Sunday, May 16, 2010

Dinner: Mashi Phil-Phil (stuffed peppers)


Today's recipe is a wide-spread phenomena across cultures: stuffing vegetables. I guess you can only make so much vegetable soup before you need something else to do with all your vegetables.

The term 'mashi' in arabic means stuffed. In Egypt, anything that can be cleaned out to have an empty hole is game for stuffing. Eggplant, zucchini, potatoes, peppers, pigeon, grape leaf, cabbage leaf, are all popular items to be stuffed with the traditional meat and rice mix.

Most people are familiar with the Greek and Turkish versions of stuffed vegetables, known as Dolma. Back during the Ottoman Empire days, (1299-1922), obviously many of the foods were passed along the different countries (considered provinces under the empire). A popular dish during this time was Dolma. You can find this influence in many Eastern European countries such as Poland, and Hungary. What differentiates each version is the local spicing. So in this case, I will be focusing on the Egyptian twist to this.

Ever since I figured out how easy it is to make, I haven't really stopped stuffing. My undergrad years were spent experimenting with foods, so I tried out this stuffed pepper recipe a few times. The first time I had stuffed peppers wasn't through my family, but instead our Polish nanny. This was back in the day when the USSR was still around and she came to Canada to make money to send back home. Her name was Elizabeth, I think I was about eight years old. She wore jean overalls a lot of the time and wore her hair up in a bun. Anyways, she once made us dinner, and it was her version of stuffed peppers. If I remember correctly, I loved them mmmm

Instead of peppers, I grew up eating stuffed grapeleaves. I'm still addicted to them. I'll be making them in a few weeks. It's the same mix, just a different stuffing process and cooking process. When my sister, roommate and I travelled to Egypt together for a summer, my family panicked that we were on our own for so long. While we enjoyed the good life in our little apartment in Cairo, family members would always come by to drop-off some food for us, because they 'happened' to be in the area. One time, my cousin's mom walked the 15 minutes over to our place in the heat, after work. She arrived to our door with sweat pouring down her face. With a smile and a kerchief dabbing her forehead, she handed us this dish for us to eat; as if she stopped into a store to buy us candy. Not so much as these were painstakingly made stuffed mini-eggplant and zucchini. I still remember how lovely they were, especially since we were eating out all the time. We devoured them.

Anyways, today's dish is the first one to make as we ease our way into stuffing vegetables. Peppers are not native to Egypt, or to Europe for that matter. They come from Mexico, as do tomatoes, and were brought over by the Spaniards. These days, they are found everywhere under the name 'phil-phil'. I cook them in a tomato sauce, similar to the one used for bamya or basilia. Many other countries in the area have their own version, usually with just a rice mixture. If you are vegetarian, you can do that too. Personally, I find it lacks substance and flavour without the meat, and it just falls all over the place when you go to eat it. __________________________________________________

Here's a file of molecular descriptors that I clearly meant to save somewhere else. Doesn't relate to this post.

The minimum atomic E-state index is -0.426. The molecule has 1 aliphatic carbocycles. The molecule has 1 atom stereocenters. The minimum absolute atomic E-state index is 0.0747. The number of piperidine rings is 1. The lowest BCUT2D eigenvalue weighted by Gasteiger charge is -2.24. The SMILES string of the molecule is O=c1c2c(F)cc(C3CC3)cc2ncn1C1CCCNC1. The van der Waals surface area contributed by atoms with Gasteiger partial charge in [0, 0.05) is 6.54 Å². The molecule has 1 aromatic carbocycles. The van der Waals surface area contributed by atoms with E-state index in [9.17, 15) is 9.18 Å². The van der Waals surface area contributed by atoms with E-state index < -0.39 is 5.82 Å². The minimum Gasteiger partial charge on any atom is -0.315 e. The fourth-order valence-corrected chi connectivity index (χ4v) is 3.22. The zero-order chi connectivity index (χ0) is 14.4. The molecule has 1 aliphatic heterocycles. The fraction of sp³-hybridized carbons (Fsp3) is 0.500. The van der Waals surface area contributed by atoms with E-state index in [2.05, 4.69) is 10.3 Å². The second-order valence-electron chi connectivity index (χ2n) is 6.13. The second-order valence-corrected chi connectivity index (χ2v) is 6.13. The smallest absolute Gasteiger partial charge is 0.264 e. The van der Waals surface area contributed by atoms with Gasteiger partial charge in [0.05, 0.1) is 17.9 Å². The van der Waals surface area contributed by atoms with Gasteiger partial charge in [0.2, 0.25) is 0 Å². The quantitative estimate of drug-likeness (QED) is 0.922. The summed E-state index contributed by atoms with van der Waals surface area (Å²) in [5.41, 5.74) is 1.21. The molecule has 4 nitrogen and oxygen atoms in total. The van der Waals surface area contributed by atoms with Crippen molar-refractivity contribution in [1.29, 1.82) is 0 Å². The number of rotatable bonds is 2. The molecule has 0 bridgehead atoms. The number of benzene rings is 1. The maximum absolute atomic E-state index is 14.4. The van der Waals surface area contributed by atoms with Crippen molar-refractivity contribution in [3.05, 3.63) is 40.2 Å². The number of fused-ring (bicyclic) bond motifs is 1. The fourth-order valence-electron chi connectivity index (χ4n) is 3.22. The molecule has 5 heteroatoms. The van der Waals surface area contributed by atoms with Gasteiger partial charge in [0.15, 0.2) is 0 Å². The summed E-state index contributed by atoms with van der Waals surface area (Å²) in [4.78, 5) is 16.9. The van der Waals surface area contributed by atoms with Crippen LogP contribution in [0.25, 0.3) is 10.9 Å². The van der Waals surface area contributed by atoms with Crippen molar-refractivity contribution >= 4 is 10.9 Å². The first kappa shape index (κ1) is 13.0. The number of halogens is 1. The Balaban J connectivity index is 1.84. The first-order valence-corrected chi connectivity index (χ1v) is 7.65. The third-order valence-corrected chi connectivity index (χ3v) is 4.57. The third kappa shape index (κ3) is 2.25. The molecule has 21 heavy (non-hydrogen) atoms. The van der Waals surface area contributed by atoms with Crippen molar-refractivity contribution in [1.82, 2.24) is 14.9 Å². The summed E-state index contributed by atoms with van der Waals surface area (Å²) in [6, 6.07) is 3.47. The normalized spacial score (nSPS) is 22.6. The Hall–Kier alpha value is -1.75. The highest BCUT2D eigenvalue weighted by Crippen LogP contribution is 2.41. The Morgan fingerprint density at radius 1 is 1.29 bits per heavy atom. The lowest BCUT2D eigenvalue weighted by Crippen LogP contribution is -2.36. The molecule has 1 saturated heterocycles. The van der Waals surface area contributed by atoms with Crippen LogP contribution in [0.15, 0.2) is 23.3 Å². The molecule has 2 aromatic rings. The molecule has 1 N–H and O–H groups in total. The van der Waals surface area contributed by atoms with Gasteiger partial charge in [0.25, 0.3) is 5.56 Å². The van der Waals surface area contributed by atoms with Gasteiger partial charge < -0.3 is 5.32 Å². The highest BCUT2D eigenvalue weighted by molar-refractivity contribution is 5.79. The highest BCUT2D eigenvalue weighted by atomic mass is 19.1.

Total Preparation and Cooking Time: 3 hours
Yield: 4 persons

INGREDIENTS

4 medium sized peppers (can be yellow, orange, green, red)
1 can of tomato paste
4 cups of water (or chicken/beef stock)
1 onion
1 cinnamon stick
8 cloves of garlic

1.5 cups of ground meat (lamb or beef)
1.5 cups of rice--no Uncle Ben's (the proportions of meat to rice are generally 1:1, if you want more rice or meat, adjust accordingly)
1 teaspoon of ground cinnamon
1 teaspoon of ground allspice (optional)
salt, pepper
__________________________________________________
DIRECTIONS

1. Wash peppers
2. Cut a hole from the top of the pepper so the top lifts off like a lid

3. Empty out all the seeds


Sauce:
4. Dice onions
5. In a medium sized pot (big enough to hold peppers together) sautée onions on high heat until they are soft
6. Add water (and/or broth)
7. Add the whole can of tomato paste
8. Turn heat down to low
9. Mix sauce until the tomato paste is evenly distributed
10. Add cinnamon stick
11. Add 4 whole cloves of garlic
12. Salt and pepper to taste
13. Leave it to cook while the peppers are being stuffed

Stuffing:
14. In a large mixing bowl, add rice and meat
15. Finely chop or use a garlic press with remaining garlic cloves
16. Add garlic to mix
17. Add ground cinnamon and allspice (if available)
18. Salt and pepper to taste
19. Using your hand (with gloves if needed), thoroughly mix ingredients until it is uniformly distributed

20. Stuff each pepper about 3/4 full with stuffing
21. Pack the stuffing down, but not too tightly or it may explode during cooking

22. When all the peppers are stuffed, add the little lids back on (these aren't entirely necessary, but it can make cooking easier)
23. Add all stuffed peppers to the sauce to cook for about 2 hours

24. You can add more water or take away some so there is enough sauce to reach the top of the peppers
25. Peppers are done when the meat is well cooked, the rice is no longer hard, and the pepper itself is a little soft

And there you have it. This is the basic technique for stuffing vegetables. You can apply this same recipe to stuffing zucchini, eggplant, potato...anything. I've eaten some variations in a non-tomato sauce, but the flavours are not as complimentary to the spicing in the mix I find. It's the Egyptian answer to lazy cooking: stuff it.


1 comment:

  1. Thanks for the recipe, I know this from the time I was in Sudan (Childhood), but couldn't remember how to make it. I did remember they also put patatos in the sause, so they get cooked as well.

    ReplyDelete